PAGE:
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Abstract

Purpose: Because the number of return visits in a pro-bono setting is low and distributed over a longer timeframe, home exercise programs (HEP) adherence is crucial for patient success. The purpose of this study is to describe a process for HEP delivery and to collect measures of HEP adherence on patients at a pro- bono physical therapy clinic. Methods: Thirteen participants were instructed to perform at least four exercises at home. Exercises were chosen based on best available practice. Exercise images, instructions, and daily logs were populated using PHYSIOTEC® software. A follow up phone call was conducted approximately 4 days after the initial visit to answer questions regarding the exercises. Adherence outcomes were collected on the patient’s first follow-up visit and when possible adherence data was repeatedly collected until discharge. The first performance outcome, scored by the treating therapist, was an observational evaluation of the patient performing the exercises exactly as instructed on the first visit. Second, the patient was asked to complete the Medical Outcomes Study General Adherence Items (MOSGAI) while the therapist reviewed and calculated a score for the exercise log. Measures of central tendency and variability of the demographic data and measures of exercise adherence were calculated using Statistical Package for the Social Sciences 23.0 (Chicago, Illinois). Results: Participants included 7 females and 6 males with an average age of 56.73 (SD ± 12.78) years and body mass index of 27.3kg/m2. Self-reported HEP adherence was general good. The MOSGAI average was 85.3% (SD ± 24.3%), the HEP log average was 84% (SD ± 20.2%), and the therapist rated HEP accuracy scores was 79.16% (SD ± 29.84%). Trends in the data shown an improvement in self-reported HEP adherence overtime up to the third follow up visit. Conclusion: Initially our approach to HEP delivery in this pro-bono setting appears successful as reported measures of adherence and accuracy of performance were generally good compared to the existing literature. Clinicians could consider using a similar HEP delivery model to a population of patients with limited access to health care.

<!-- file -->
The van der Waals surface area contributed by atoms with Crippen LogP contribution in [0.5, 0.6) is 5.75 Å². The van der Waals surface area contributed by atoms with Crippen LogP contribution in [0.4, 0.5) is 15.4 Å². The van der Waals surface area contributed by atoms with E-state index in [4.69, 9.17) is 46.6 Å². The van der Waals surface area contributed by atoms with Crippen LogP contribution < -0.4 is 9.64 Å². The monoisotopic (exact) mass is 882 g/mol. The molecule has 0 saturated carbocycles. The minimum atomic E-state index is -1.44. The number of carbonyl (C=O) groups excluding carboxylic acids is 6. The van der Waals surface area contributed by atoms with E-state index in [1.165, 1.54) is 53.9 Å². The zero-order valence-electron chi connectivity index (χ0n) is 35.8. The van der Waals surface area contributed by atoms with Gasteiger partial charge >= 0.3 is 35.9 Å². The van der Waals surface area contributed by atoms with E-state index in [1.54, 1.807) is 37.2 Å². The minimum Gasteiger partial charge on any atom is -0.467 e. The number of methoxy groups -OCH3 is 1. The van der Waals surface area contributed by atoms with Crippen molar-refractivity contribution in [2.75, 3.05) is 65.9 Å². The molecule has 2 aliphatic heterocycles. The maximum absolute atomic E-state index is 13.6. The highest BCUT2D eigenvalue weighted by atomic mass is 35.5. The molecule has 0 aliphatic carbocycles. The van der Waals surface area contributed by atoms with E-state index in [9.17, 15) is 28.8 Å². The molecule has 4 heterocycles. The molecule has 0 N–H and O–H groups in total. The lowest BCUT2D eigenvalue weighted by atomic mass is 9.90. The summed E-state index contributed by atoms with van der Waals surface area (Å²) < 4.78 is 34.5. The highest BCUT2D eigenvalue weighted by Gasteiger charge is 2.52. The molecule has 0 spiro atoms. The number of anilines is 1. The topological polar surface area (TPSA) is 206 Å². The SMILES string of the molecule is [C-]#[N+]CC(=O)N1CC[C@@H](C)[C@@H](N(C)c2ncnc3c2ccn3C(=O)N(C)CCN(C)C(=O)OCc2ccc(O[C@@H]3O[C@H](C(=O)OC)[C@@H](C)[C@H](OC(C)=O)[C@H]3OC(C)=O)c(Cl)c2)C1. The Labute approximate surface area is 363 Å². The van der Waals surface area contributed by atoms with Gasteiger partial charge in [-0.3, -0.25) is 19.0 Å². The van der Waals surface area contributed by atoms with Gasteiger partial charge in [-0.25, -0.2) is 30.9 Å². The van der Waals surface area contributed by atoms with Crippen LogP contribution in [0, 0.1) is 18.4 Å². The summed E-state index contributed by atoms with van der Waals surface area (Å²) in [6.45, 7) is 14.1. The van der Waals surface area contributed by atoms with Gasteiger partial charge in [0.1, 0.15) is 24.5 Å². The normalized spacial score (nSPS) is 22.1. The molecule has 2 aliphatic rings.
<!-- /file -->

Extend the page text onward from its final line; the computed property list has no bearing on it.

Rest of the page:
Author Bio(s)

Joseph Matthew Day PT, PhD, OCS, CIMT is an associate professor of physical therapy at the University of Dayton. His duties include teaching musculoskeletal courses, pro-bono clinical practice, and scholarship with focuses on clinical outcomes and muscle function using ultrasound imaging. He is co-chair for the University’s Institutional Review Board.

Acknowledgements

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